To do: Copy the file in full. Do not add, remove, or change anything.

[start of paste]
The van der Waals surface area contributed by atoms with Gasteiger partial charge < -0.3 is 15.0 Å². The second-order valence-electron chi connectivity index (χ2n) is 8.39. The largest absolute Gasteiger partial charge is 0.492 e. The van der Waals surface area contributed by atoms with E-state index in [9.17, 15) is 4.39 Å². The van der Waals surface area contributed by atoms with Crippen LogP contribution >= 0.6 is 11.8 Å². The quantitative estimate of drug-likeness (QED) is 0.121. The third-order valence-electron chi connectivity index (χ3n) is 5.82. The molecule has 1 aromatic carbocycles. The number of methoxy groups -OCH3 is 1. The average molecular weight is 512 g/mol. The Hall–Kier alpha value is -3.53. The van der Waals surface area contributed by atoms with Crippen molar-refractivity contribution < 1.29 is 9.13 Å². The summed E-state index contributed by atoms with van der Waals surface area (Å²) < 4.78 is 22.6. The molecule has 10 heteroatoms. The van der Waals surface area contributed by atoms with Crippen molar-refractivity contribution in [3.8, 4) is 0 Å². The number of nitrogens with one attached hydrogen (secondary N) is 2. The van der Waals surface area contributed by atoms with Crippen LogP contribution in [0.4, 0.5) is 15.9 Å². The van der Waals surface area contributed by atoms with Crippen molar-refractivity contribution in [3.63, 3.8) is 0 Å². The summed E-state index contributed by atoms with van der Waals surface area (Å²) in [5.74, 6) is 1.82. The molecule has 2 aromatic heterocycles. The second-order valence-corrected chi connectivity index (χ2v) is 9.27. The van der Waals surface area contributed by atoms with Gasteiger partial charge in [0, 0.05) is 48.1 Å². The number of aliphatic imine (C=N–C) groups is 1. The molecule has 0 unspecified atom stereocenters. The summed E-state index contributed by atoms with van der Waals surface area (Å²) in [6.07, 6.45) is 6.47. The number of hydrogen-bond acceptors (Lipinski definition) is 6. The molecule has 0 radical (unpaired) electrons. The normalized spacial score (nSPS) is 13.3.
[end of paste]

The van der Waals surface area contributed by atoms with Gasteiger partial charge < -0.3 is 15.0 Å². The second-order valence-electron chi connectivity index (χ2n) is 8.39. The largest absolute Gasteiger partial charge is 0.492 e. The van der Waals surface area contributed by atoms with E-state index in [9.17, 15) is 4.39 Å². The van der Waals surface area contributed by atoms with Crippen LogP contribution >= 0.6 is 11.8 Å². The quantitative estimate of drug-likeness (QED) is 0.121. The third-order valence-electron chi connectivity index (χ3n) is 5.82. The molecule has 1 aromatic carbocycles. The number of methoxy groups -OCH3 is 1. The average molecular weight is 512 g/mol. The Hall–Kier alpha value is -3.53. The van der Waals surface area contributed by atoms with Crippen molar-refractivity contribution < 1.29 is 9.13 Å². The summed E-state index contributed by atoms with van der Waals surface area (Å²) < 4.78 is 22.6. The molecule has 10 heteroatoms. The van der Waals surface area contributed by atoms with Crippen molar-refractivity contribution in [3.8, 4) is 0 Å². The number of nitrogens with one attached hydrogen (secondary N) is 2. The van der Waals surface area contributed by atoms with Crippen LogP contribution in [0.4, 0.5) is 15.9 Å². The van der Waals surface area contributed by atoms with Crippen molar-refractivity contribution in [3.63, 3.8) is 0 Å². The summed E-state index contributed by atoms with van der Waals surface area (Å²) in [5.74, 6) is 1.82. The molecule has 2 aromatic heterocycles. The second-order valence-corrected chi connectivity index (χ2v) is 9.27. The van der Waals surface area contributed by atoms with Gasteiger partial charge in [0, 0.05) is 48.1 Å². The number of aliphatic imine (C=N–C) groups is 1. The molecule has 0 unspecified atom stereocenters. The summed E-state index contributed by atoms with van der Waals surface area (Å²) in [6.07, 6.45) is 6.47. The number of hydrogen-bond acceptors (Lipinski definition) is 6. The molecule has 0 radical (unpaired) electrons. The normalized spacial score (nSPS) is 13.3.